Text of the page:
In 1789, Benjamin Franklin wrote “In this world nothing can be said to be certain, except death and taxes”. The fairness of death must be taken up with a deity but the fairness of taxes is very much a human issue. The idea of tax fairness is like motherhood or apple pie – everyone is supports it. Yet there is a wide disparity in what constitutes tax fairness. Investopedia offers little clarity with its circular definition: “Tax fairness is a tax platform based on an ideal that aims to create a system of taxation that is fair, clear and equivalent for all taxpayers” .
The folks at FairTax.org do not specifically define “fair tax” in their support for the Fair Tax Act, but they claim: “The Fair Tax Act is nonpartisan legislation. It abolishes all federal personal and corporate income taxes, gift, estate, capital gains, alternative minimum, Social Security, Medicare, and self-employment taxes and replaces them with one simple, visible, federal retail sales tax administered primarily by existing state sales tax authorities” .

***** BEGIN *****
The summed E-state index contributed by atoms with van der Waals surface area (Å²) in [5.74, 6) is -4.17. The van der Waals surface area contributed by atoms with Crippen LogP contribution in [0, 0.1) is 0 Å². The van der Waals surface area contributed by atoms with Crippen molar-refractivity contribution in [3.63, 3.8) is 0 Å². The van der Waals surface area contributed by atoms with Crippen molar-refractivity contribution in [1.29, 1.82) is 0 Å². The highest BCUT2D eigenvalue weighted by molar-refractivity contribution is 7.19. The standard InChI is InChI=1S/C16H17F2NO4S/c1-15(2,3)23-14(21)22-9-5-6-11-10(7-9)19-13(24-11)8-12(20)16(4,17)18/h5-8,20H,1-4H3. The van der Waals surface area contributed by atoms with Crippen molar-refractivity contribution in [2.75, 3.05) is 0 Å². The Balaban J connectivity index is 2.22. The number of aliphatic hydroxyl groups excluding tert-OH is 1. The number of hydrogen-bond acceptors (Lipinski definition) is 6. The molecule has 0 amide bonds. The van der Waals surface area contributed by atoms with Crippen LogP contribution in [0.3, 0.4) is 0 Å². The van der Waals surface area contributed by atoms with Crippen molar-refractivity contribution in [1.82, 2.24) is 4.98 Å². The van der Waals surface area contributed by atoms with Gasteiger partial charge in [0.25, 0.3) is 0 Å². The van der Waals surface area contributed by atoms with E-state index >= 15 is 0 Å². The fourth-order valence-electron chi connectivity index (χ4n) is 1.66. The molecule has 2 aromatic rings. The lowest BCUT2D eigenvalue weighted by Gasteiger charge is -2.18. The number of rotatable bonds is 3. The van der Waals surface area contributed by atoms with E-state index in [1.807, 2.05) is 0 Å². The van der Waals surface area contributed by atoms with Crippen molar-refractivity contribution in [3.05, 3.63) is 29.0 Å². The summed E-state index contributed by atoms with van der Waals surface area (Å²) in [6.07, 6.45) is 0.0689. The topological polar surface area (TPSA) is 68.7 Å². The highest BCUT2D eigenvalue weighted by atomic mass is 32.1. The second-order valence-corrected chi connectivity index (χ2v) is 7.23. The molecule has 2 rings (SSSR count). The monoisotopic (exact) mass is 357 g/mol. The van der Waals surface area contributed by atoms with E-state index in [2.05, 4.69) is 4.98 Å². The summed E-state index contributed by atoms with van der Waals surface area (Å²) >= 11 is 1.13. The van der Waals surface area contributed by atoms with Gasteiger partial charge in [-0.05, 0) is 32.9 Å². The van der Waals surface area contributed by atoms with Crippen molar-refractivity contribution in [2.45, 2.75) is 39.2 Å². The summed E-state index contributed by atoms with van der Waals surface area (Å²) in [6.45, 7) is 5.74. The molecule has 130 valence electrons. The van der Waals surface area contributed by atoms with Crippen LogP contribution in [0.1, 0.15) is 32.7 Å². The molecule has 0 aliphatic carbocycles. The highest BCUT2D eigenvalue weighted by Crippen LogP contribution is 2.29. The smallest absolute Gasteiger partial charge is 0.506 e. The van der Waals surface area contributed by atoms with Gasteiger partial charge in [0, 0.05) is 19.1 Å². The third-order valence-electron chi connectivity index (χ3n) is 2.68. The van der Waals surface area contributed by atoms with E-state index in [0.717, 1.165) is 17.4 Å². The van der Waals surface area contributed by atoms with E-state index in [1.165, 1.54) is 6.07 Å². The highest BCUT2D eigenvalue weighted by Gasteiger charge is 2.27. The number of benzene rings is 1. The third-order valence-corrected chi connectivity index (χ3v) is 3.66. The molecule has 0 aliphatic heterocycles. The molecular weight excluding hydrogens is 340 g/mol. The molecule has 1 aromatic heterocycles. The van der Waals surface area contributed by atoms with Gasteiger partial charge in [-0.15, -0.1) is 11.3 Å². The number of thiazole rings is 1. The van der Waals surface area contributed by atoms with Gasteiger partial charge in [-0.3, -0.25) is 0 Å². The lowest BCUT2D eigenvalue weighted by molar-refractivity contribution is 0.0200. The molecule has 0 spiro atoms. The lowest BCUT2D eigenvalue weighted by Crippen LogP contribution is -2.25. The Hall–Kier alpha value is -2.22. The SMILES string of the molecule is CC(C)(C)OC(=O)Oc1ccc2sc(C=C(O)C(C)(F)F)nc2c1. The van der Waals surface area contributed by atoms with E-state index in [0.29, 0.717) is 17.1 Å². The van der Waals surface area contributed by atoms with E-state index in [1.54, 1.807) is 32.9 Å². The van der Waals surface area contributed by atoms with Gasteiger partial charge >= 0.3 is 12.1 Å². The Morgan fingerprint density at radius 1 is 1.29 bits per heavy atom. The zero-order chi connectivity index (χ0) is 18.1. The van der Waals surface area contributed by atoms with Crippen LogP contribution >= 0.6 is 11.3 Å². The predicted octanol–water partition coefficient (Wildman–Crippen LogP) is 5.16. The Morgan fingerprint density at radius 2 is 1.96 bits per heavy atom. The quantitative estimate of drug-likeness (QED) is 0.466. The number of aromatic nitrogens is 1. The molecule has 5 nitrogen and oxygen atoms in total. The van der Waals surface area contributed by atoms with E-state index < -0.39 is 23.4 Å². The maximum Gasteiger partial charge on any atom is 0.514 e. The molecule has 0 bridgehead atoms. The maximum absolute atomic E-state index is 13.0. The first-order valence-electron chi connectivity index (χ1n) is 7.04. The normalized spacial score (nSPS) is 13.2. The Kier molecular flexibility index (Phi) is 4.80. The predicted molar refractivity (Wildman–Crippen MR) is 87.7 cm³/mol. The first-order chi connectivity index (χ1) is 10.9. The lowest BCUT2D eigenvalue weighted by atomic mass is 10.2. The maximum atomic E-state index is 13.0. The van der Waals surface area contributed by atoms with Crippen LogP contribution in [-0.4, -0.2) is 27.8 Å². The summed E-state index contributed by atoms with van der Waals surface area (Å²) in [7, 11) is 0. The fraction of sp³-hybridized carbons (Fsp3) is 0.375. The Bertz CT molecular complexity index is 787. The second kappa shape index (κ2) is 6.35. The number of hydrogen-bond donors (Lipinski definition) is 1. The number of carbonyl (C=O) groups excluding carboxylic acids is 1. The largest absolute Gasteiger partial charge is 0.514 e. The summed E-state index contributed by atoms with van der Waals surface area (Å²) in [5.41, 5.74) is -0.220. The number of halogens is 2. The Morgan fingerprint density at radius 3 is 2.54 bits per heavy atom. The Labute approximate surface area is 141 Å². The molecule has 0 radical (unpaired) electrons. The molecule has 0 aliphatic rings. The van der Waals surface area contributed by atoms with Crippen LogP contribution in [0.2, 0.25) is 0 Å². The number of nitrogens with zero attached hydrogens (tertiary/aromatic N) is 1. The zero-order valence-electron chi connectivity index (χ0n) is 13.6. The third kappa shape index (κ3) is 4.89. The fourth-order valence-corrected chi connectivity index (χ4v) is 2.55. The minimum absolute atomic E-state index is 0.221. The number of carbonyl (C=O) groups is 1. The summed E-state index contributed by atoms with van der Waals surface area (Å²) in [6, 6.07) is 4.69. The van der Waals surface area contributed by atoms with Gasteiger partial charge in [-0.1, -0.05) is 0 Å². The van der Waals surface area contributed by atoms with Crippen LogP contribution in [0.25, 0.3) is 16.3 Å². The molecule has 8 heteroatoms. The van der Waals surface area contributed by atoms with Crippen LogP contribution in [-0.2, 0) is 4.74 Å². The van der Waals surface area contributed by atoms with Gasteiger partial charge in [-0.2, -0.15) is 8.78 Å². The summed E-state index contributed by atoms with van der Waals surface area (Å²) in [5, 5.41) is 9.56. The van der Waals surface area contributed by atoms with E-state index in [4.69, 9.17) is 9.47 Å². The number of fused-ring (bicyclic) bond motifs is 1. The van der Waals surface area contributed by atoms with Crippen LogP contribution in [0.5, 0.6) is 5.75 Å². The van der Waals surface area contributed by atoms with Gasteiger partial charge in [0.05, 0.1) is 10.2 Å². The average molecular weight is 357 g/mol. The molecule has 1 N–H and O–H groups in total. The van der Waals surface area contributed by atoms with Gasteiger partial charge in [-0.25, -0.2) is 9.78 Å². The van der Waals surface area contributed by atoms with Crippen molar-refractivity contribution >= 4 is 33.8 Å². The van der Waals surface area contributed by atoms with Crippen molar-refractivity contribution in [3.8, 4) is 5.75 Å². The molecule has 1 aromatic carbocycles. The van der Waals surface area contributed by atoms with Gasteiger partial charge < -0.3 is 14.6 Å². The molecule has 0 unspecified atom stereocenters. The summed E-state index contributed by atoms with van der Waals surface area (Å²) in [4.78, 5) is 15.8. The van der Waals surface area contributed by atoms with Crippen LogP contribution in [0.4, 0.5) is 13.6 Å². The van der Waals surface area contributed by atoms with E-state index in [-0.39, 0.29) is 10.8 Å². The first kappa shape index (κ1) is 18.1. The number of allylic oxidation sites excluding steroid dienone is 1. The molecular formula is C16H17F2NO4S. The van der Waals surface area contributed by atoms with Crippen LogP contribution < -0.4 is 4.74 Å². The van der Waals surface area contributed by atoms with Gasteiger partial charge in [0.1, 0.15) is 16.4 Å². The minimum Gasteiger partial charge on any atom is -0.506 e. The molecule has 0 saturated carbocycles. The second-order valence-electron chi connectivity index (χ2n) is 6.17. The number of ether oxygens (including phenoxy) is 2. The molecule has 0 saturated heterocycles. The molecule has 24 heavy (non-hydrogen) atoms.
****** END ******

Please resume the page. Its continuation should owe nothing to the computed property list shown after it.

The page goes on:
Does this match the Investopedia standard of “fair, clear and equivalent”? I’ll readily admit that it’s clear, but it is hard to call it “fair” when it completely abolishes several of the taxes that apply only to the wealthiest classes of Americans – corporations, estate-owners and investors. So, after two attempts, we have yet to achieve a suitable definition.
Perhaps asking the question directly is the wrong approach. Perhaps the best way to view tax fairness is to adopt Supreme Court Justice Potter Stewart’s approach to defining obscenity: “I know it when I see it” . To look for it, let’s examine the history of the Federal income tax, and then take a look at how the incomes of the top earners have fared compared to the rest of Americans. This comparison will demonstrate how much tax fairness.